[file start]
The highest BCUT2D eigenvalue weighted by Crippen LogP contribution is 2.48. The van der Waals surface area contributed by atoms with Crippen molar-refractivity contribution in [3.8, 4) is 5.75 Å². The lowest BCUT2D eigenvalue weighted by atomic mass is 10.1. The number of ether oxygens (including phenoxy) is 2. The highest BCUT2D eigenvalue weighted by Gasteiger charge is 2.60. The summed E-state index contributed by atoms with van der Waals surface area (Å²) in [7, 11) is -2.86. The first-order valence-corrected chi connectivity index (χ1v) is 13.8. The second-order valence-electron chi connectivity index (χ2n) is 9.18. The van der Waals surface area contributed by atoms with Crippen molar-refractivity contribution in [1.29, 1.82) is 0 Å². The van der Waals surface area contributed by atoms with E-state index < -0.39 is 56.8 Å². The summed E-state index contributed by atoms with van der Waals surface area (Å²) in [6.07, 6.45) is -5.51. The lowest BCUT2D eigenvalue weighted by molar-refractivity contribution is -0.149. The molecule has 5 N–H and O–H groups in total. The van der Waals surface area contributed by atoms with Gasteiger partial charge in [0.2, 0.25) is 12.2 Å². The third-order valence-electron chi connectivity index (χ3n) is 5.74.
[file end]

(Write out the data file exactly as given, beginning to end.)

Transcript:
The highest BCUT2D eigenvalue weighted by Crippen LogP contribution is 2.48. The van der Waals surface area contributed by atoms with Crippen molar-refractivity contribution in [3.8, 4) is 5.75 Å². The lowest BCUT2D eigenvalue weighted by atomic mass is 10.1. The number of ether oxygens (including phenoxy) is 2. The highest BCUT2D eigenvalue weighted by Gasteiger charge is 2.60. The summed E-state index contributed by atoms with van der Waals surface area (Å²) in [7, 11) is -2.86. The first-order valence-corrected chi connectivity index (χ1v) is 13.8. The second-order valence-electron chi connectivity index (χ2n) is 9.18. The van der Waals surface area contributed by atoms with Crippen molar-refractivity contribution in [1.29, 1.82) is 0 Å². The van der Waals surface area contributed by atoms with E-state index < -0.39 is 56.8 Å². The summed E-state index contributed by atoms with van der Waals surface area (Å²) in [6.07, 6.45) is -5.51. The lowest BCUT2D eigenvalue weighted by molar-refractivity contribution is -0.149. The molecule has 5 N–H and O–H groups in total. The van der Waals surface area contributed by atoms with Gasteiger partial charge in [0.2, 0.25) is 12.2 Å². The third-order valence-electron chi connectivity index (χ3n) is 5.74.